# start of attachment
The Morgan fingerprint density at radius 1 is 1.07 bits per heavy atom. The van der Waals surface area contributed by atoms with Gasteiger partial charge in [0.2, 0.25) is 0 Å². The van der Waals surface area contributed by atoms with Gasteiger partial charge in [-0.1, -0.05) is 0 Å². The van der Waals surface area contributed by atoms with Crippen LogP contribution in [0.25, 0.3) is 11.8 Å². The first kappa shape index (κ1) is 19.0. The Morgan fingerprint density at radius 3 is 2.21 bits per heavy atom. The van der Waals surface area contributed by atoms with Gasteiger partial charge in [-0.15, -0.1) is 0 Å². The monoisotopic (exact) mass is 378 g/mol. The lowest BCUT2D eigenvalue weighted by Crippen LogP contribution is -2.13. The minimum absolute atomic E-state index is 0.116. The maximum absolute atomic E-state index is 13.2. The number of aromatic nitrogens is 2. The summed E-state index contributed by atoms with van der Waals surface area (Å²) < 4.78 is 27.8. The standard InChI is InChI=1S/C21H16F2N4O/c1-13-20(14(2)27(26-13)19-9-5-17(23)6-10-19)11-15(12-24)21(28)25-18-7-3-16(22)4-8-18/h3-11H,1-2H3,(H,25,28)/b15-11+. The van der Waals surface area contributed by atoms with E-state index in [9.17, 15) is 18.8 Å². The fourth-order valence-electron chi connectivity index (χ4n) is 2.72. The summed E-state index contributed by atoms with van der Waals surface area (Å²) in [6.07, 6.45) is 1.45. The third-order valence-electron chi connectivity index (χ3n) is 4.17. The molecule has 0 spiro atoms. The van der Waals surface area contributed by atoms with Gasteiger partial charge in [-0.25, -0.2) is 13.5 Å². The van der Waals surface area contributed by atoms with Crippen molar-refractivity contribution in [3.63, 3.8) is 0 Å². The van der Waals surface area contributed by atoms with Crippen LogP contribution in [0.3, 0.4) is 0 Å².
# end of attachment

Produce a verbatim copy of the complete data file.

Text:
The Morgan fingerprint density at radius 1 is 1.07 bits per heavy atom. The van der Waals surface area contributed by atoms with Gasteiger partial charge in [0.2, 0.25) is 0 Å². The van der Waals surface area contributed by atoms with Gasteiger partial charge in [-0.1, -0.05) is 0 Å². The van der Waals surface area contributed by atoms with Crippen LogP contribution in [0.25, 0.3) is 11.8 Å². The first kappa shape index (κ1) is 19.0. The Morgan fingerprint density at radius 3 is 2.21 bits per heavy atom. The van der Waals surface area contributed by atoms with Gasteiger partial charge in [-0.15, -0.1) is 0 Å². The monoisotopic (exact) mass is 378 g/mol. The lowest BCUT2D eigenvalue weighted by Crippen LogP contribution is -2.13. The minimum absolute atomic E-state index is 0.116. The maximum absolute atomic E-state index is 13.2. The number of aromatic nitrogens is 2. The summed E-state index contributed by atoms with van der Waals surface area (Å²) < 4.78 is 27.8. The standard InChI is InChI=1S/C21H16F2N4O/c1-13-20(14(2)27(26-13)19-9-5-17(23)6-10-19)11-15(12-24)21(28)25-18-7-3-16(22)4-8-18/h3-11H,1-2H3,(H,25,28)/b15-11+. The van der Waals surface area contributed by atoms with E-state index in [9.17, 15) is 18.8 Å². The fourth-order valence-electron chi connectivity index (χ4n) is 2.72. The summed E-state index contributed by atoms with van der Waals surface area (Å²) in [6.07, 6.45) is 1.45. The third-order valence-electron chi connectivity index (χ3n) is 4.17. The molecule has 0 spiro atoms. The van der Waals surface area contributed by atoms with Gasteiger partial charge in [-0.25, -0.2) is 13.5 Å². The van der Waals surface area contributed by atoms with Crippen molar-refractivity contribution in [3.63, 3.8) is 0 Å². The van der Waals surface area contributed by atoms with Crippen LogP contribution in [0.3, 0.4) is 0 Å².